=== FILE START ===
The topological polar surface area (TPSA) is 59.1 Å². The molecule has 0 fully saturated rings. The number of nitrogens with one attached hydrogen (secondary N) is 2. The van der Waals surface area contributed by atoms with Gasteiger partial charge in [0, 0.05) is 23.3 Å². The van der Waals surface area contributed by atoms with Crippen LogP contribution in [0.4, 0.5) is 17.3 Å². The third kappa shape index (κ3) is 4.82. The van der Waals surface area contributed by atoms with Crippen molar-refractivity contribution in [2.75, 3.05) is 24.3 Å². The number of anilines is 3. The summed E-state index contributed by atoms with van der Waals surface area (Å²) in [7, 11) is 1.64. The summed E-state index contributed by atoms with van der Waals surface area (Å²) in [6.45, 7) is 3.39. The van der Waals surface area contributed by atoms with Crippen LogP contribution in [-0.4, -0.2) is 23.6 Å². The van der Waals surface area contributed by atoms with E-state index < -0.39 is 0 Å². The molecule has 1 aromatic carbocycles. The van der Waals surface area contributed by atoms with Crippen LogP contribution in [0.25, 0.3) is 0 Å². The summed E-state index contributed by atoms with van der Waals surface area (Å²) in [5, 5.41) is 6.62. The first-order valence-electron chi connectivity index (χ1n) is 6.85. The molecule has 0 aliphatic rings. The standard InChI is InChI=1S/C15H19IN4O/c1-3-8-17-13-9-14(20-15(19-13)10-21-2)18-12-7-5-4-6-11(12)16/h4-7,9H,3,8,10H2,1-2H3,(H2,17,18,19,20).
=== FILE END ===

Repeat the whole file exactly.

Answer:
The topological polar surface area (TPSA) is 59.1 Å². The molecule has 0 fully saturated rings. The number of nitrogens with one attached hydrogen (secondary N) is 2. The van der Waals surface area contributed by atoms with Gasteiger partial charge in [0, 0.05) is 23.3 Å². The van der Waals surface area contributed by atoms with Crippen LogP contribution in [0.4, 0.5) is 17.3 Å². The third kappa shape index (κ3) is 4.82. The van der Waals surface area contributed by atoms with Crippen molar-refractivity contribution in [2.75, 3.05) is 24.3 Å². The number of anilines is 3. The summed E-state index contributed by atoms with van der Waals surface area (Å²) in [7, 11) is 1.64. The summed E-state index contributed by atoms with van der Waals surface area (Å²) in [6.45, 7) is 3.39. The van der Waals surface area contributed by atoms with Crippen LogP contribution in [-0.4, -0.2) is 23.6 Å². The van der Waals surface area contributed by atoms with E-state index < -0.39 is 0 Å². The molecule has 1 aromatic carbocycles. The van der Waals surface area contributed by atoms with Crippen LogP contribution in [0.25, 0.3) is 0 Å². The summed E-state index contributed by atoms with van der Waals surface area (Å²) in [5, 5.41) is 6.62. The first-order valence-electron chi connectivity index (χ1n) is 6.85. The molecule has 0 aliphatic rings. The standard InChI is InChI=1S/C15H19IN4O/c1-3-8-17-13-9-14(20-15(19-13)10-21-2)18-12-7-5-4-6-11(12)16/h4-7,9H,3,8,10H2,1-2H3,(H2,17,18,19,20).